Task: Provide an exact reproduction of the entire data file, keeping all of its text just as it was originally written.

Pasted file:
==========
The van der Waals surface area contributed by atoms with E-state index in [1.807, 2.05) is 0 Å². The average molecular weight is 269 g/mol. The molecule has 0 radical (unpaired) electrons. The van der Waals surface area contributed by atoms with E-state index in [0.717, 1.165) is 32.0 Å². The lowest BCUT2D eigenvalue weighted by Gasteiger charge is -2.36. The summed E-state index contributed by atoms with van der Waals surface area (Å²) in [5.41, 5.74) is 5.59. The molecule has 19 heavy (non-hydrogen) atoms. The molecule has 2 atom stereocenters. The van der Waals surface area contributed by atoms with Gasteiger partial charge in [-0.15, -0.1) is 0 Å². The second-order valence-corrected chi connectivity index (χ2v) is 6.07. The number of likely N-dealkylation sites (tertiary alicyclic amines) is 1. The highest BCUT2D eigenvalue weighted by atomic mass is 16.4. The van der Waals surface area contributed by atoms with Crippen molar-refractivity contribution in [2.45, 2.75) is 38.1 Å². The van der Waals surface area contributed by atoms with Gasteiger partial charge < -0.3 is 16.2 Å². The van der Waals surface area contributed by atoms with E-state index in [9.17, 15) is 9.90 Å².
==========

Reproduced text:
The van der Waals surface area contributed by atoms with E-state index in [1.807, 2.05) is 0 Å². The average molecular weight is 269 g/mol. The molecule has 0 radical (unpaired) electrons. The van der Waals surface area contributed by atoms with E-state index in [0.717, 1.165) is 32.0 Å². The lowest BCUT2D eigenvalue weighted by Gasteiger charge is -2.36. The summed E-state index contributed by atoms with van der Waals surface area (Å²) in [5.41, 5.74) is 5.59. The molecule has 19 heavy (non-hydrogen) atoms. The molecule has 2 atom stereocenters. The van der Waals surface area contributed by atoms with Gasteiger partial charge in [-0.15, -0.1) is 0 Å². The second-order valence-corrected chi connectivity index (χ2v) is 6.07. The number of likely N-dealkylation sites (tertiary alicyclic amines) is 1. The highest BCUT2D eigenvalue weighted by atomic mass is 16.4. The van der Waals surface area contributed by atoms with Crippen molar-refractivity contribution in [2.45, 2.75) is 38.1 Å². The van der Waals surface area contributed by atoms with Gasteiger partial charge < -0.3 is 16.2 Å². The van der Waals surface area contributed by atoms with E-state index in [9.17, 15) is 9.90 Å².